Tell us a little about yourself, your background and what inspired your early interest in Chinese history and culture?
My name is Haoyue Li. After taking the BC high-school curriculum in China, I came to UBC Vantage College in 2014 and majored in Asian Studies from 2015 to 2018. Last September, I began my MA degree in UBC, Asian Studies Department, under the supervision of Dr. C. D. Alison Bailey.
My attachment to Chinese history and culture is from my obsession with premodern Chinese literature, including fiction and plays, prose and poetry, especially late-imperial stories of scholars and beauties. On the one hand, this early experience cultivates the roots of my emotional attachment to such literature; on the other hand, as long as I explore Chinese literature, history and culture through premodern texts, I realize that the premodern world is another realm that is somehow “alienated” from modern people and definitely deserves further exploration.
Could you explain to a non-expert what you are researching and why it is significant?
My research aims to investigate the olfactory feeling in premodern Chinese literature, particularly Tang tales of the strange and Ming-Qing vernacular fiction. How and why can such an invisible feeling be visually reconstructed through texts? What specific objects and characters could carry, transfer, and stimulate readers’ sense of smell? What cultural implications are reflected through this literary phenomenon?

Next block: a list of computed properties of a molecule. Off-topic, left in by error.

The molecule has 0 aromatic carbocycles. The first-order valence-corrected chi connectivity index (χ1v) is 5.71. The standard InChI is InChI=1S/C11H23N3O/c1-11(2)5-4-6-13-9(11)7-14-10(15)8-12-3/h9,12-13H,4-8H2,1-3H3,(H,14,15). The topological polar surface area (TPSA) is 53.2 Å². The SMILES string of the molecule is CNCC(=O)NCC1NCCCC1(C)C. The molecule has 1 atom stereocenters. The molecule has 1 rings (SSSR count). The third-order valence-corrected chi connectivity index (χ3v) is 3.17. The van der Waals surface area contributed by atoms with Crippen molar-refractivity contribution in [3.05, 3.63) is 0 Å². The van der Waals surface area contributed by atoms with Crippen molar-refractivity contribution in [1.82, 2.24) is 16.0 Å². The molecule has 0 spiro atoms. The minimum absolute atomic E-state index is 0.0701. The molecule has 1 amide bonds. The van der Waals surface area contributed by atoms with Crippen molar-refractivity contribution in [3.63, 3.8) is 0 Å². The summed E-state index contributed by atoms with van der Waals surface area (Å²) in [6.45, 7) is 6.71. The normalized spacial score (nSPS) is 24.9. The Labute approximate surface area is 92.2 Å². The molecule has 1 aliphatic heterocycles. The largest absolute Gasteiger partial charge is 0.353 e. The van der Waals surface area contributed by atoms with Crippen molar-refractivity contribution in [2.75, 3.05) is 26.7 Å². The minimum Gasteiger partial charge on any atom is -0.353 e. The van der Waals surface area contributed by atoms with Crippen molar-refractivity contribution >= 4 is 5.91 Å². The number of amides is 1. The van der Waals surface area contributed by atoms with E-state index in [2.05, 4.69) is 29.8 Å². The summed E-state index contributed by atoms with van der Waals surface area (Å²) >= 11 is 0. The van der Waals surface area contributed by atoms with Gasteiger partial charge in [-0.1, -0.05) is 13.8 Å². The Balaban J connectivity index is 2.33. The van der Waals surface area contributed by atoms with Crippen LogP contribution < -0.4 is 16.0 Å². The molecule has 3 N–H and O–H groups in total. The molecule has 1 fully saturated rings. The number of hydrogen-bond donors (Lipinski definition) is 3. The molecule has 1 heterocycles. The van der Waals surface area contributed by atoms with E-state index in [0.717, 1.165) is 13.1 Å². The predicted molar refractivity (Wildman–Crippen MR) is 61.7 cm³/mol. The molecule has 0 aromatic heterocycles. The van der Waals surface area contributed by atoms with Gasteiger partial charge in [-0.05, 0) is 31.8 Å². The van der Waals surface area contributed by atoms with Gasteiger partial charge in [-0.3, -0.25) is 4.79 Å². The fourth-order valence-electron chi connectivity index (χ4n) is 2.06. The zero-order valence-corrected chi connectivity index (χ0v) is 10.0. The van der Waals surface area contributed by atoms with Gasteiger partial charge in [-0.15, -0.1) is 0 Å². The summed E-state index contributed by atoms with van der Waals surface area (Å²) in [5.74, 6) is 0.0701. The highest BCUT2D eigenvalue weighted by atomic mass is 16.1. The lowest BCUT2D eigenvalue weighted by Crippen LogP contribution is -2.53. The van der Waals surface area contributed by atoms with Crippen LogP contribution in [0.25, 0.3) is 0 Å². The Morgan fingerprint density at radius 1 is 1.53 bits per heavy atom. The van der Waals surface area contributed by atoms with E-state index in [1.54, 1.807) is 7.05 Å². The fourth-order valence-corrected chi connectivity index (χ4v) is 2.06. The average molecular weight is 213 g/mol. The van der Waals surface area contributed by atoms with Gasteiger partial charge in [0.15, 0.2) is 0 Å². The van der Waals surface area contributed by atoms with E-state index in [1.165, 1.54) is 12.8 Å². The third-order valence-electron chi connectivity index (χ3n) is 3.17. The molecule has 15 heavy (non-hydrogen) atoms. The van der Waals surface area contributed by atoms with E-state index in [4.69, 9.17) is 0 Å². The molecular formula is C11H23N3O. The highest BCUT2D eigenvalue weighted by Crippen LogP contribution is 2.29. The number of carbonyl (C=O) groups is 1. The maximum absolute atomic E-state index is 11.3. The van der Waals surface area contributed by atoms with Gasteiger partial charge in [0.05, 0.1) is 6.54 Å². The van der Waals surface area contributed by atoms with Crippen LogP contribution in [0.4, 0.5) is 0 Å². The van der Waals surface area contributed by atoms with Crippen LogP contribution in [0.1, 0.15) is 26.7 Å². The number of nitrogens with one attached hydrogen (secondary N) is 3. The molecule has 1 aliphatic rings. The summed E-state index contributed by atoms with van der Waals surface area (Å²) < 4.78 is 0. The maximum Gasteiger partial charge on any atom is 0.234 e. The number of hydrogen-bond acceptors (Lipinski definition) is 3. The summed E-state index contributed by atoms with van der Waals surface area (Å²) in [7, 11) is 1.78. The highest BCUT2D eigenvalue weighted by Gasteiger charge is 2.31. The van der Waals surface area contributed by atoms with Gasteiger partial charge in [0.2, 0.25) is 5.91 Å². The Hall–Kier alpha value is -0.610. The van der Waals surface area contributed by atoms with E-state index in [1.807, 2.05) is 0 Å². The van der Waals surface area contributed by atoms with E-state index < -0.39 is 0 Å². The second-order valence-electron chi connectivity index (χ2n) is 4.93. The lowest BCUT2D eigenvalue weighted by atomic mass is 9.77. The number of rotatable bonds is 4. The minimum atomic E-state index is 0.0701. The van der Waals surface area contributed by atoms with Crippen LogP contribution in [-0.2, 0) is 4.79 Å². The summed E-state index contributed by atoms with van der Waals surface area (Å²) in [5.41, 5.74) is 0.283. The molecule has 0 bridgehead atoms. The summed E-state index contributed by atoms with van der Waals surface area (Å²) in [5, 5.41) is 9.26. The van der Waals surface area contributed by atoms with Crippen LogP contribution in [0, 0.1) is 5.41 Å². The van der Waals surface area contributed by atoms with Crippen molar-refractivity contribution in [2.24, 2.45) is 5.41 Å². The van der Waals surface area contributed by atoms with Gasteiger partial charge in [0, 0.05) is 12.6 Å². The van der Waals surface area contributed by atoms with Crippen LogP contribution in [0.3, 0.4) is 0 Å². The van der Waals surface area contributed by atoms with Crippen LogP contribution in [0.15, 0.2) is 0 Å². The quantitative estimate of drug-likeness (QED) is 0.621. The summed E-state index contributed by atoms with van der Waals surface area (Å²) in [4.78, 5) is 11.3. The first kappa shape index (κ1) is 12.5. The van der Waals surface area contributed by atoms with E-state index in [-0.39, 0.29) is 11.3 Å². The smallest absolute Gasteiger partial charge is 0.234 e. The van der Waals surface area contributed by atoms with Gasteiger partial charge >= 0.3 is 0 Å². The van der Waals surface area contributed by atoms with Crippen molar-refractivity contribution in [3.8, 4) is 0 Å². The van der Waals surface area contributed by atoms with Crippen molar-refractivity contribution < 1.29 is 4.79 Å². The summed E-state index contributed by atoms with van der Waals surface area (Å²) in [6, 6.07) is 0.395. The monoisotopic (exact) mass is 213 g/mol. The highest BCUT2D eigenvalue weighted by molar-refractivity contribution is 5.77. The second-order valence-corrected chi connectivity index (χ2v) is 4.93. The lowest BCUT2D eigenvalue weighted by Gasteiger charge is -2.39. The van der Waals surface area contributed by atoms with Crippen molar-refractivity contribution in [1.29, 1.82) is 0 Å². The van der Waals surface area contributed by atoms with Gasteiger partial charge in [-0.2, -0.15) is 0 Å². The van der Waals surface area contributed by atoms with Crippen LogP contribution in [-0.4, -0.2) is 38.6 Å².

Indeed, the sensory study is a rather new but significant research field. Many scholars have recognized the importance of the humanities and social sciences as the foundational approach for sensory studies. There has been considerable ground-breaking scholarships on “sight” and “sound” (sights, sounds, touches, tastes and smells are the five senses in total) in pre-modern Chinese literature; however, the study of olfactory senses in premodern Chinese literature is still a very new field. Indeed, this study would produce even more significance as it is interdisciplinary research, between cultural study and literary review.
As a graduate student, what have been your main activities and responsibilities?
Like the other MA students in the Department of Asian Studies, I have both research activities and teaching responsibilities. In terms of research activities, I take graduate seminars to enrich my knowledge, be trained in research skills, and to find an enticing thesis topic. Also, I work as a Research Assistant for my supervisor, which is an unmissable opportunity for learning, imitating and thinking. In terms of teaching responsibilities, I have served as an undergraduate and graduate TA in several undergraduate courses. I would like to say that these experiences cultivate my teaching skills and inspire me at the same time.
Can you give any advice to new students in our program or for students considering applying to it?
My suggestion is to ask yourself a question before making a decision. Do I have the passion and patience to do research? Unlike undergraduate programs, the graduate program in Asian Studies at UBC is a research program, which means graduate students here are expected to produce their own research outcomes before graduating. In other words, beyond understanding the course materials, graduate students need to formulate research questions, make their own arguments, and even fill research gaps. Once students confirm their passion and patience for research on Asian culture, literature and philosophy, I would like to say that UBC is definitely one of the best choices.
Read full interview here